After visiting ‘Véxoa: We Know’, then strolling through the 19 rooms that house the museum’s permanent collection – which features more than 1,000 works by generations of Brazilian artists in open-ended thematic axes – I felt an overwhelming sense of optimism, despite the unfortunate state of affairs into which the country has been led by the current far-right government. The curatorial themes of the rehang range from the transformative potential of art to social agency to representations of the body and the environment. Moreover, many of the pairings make explicit the museum curators’ progressive agenda. The works grouped under the rubric ‘An Imagined Country’, for instance, are accompanied by a wall text that states: ‘When art is summoned to create images of historical facts, such representations are elaborated considering what must be remembered, not what actually happens.’ Reading this reminded me of a visit I made to the museum as a schoolchild in the early 1990s, when my teacher showed us paintings glorifying the ‘discoverers of Brazil’. Kids visiting the Pinacoteca today will see similar images hung alongside pointedly contemporary works, such as Sidney do Amaral’s mixed-media composition Incômodo (Nuisance, 2014), in which the artist exposes the violent scaffolding of our society by retelling history from a Black perspective, and Anna Bella Geiger’s famous postcards Native Brazil/Alien Brazil (1976/77), which question the exoticized representations of the Indigenous population in the face of their ongoing massacre


À frente, instalação de Jonathas de Andrade, no fundo obras de Candido Portinari, Almeida Junior e Paulo Nazareth
Installation view of Pincoteca's rehang. Courtesy: Isabella Matheus and Pinacoteca de São Paulo

Some of the collection’s greatest paintings – including Almeida Junior’s Caipira Picando Fumo (Peasant Cutting Tobacco, 1893), Lasar Segall’s Bananal (Banana Grove, 1927) and Candido Portinari’s Mestiço (Mixed Race, 1934), in which a shirtless young farmhand, directly meeting our gaze, challenges us to acknowledge that his skin tone was, and remains, that of Brazil’s manual labourers – are exhibited alongside Jonathas de Andrade’s more recent photographs of bare-chested men in Museum of Northeast Man (2013) and Paulo Nazareth’s striking self-portrait series ‘To Cover the Sun from Your Eyes’ (2010). These encounters point toward the ambivalent, sexual objectification of the dark-skinned body and the longstanding fallacy that Brazil is a racial democracy. Critical discourses will likely emerge from some of these delightful visual overlaps, as when the stylized Black man engulfed by the massive banana leaves in Segall’s painting hangs next to a self-confident Paulo Nazareth wearing a headpiece made out of the same plant.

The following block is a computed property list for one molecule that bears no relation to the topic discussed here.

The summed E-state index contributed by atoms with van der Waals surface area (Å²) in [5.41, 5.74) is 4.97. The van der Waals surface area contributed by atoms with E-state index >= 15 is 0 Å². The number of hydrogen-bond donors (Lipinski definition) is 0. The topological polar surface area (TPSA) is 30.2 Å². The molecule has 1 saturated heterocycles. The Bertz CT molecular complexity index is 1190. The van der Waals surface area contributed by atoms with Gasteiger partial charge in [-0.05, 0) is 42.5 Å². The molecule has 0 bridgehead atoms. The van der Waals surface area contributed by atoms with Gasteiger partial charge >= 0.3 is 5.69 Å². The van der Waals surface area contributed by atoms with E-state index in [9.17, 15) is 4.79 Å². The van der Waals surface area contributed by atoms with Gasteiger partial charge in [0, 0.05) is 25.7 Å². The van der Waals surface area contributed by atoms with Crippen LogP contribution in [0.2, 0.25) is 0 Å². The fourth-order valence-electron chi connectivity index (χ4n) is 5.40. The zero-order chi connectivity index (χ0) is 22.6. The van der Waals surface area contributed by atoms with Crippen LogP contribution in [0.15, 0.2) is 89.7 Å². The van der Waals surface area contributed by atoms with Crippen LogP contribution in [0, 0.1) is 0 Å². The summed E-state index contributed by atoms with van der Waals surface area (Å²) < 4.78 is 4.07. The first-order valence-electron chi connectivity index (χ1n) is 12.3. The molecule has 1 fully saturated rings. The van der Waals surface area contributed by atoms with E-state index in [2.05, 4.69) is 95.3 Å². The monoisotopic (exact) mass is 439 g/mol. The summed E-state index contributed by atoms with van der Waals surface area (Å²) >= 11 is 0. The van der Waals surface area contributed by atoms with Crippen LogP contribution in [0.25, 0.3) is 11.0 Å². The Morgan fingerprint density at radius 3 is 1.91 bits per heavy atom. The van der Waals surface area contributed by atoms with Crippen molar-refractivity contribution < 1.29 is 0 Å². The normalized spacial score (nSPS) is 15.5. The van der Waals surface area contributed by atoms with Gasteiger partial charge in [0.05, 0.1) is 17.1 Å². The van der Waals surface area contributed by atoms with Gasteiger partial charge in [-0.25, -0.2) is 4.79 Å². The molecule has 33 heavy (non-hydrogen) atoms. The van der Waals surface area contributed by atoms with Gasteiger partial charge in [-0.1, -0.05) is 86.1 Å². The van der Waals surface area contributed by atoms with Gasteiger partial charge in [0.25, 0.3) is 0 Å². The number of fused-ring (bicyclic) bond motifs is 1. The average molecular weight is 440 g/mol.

Paulo Nazareth_Para tampar o sol de seus olhos
Paulo Nazareth, Untitled, from the series 'Objetos para tampar o Sol de seus olhos' (An Object to Keep the Sun Out of My Eyes), 2010, archival pigment ink on cotton paper, dimensions variable. Courtesy: the artist, Isabella Matheus and Pinacoteca de São Paulo

Other rooms consider the relationship between body and landscape in readings that, while more fluid and less overtly political, prompt reactions no less powerful. Displayed on a long plinth that cuts through a room titled ‘Earth as Memory’ are one of Lygia Clark’s Trepantes (Trepanation, 1965), a bronze by Liuba Wolf (Untitled, 1965), a wood and textile work by Sonia Gomes (Raíz [Root], 2018) and Jose Bezerra’s three stunning wood cut-outs (Untitled, 2008), could be read as an outstanding non-hierarchical display of Brazilian sculpture. Even though I was mostly dazzled by the museum’s radical rehang, some key works deserved better placement. One of Fernanda Gomes’s matt-white sculptural pieces (Untitled, 2011), for instance, finds itself swamped by numerous concrete and nonconcrete works from the 1950s and ’60s that, while individually remarkable, somehow lose their spark when placed too close to each other.

Bananal_Lasar Segall
Lasar Segall, Bananal (Banana Grove), 1927, oil on canvas, 87 × 127 cm. Courtesy: Isabella Matheus and Pinacoteca de São Paulo

Overall, however, the Pinacoteca’s new hang succeeds in problematizing the art-historical cannon. With this widely welcomed move, both by the artistic community and the press, the curatorial team has inscribed itself in a growing group of international museum directors and curators engaged in decolonizing the ways in which collections are built and displayed – and, above all, of undoing the convenient image of museums as neutral custodians of ‘universal heritage’. As Esbell said, standing in front of the museum’s main entrance during the activation of Morî’ erenkato eseru’  [Songs for Life, 2021], a performance for ‘Véxoa: We Know’: ‘Indigenous people no longer want to come in through the side entrances of museums and art institutions, but to enter through the main door.’ Let’s hope those doors remain wide open from now on.

Main image: 'Véxoa: We Know', 2020, Pinacoteca de São Paulo building view. Courtesy: Levi Fanan and Pinacoteca de São Paulo

Fernanda Brenner is the founder and Artistic Director of Pivô, an independent non-profit art space in São Paulo, and a contributing editor of frieze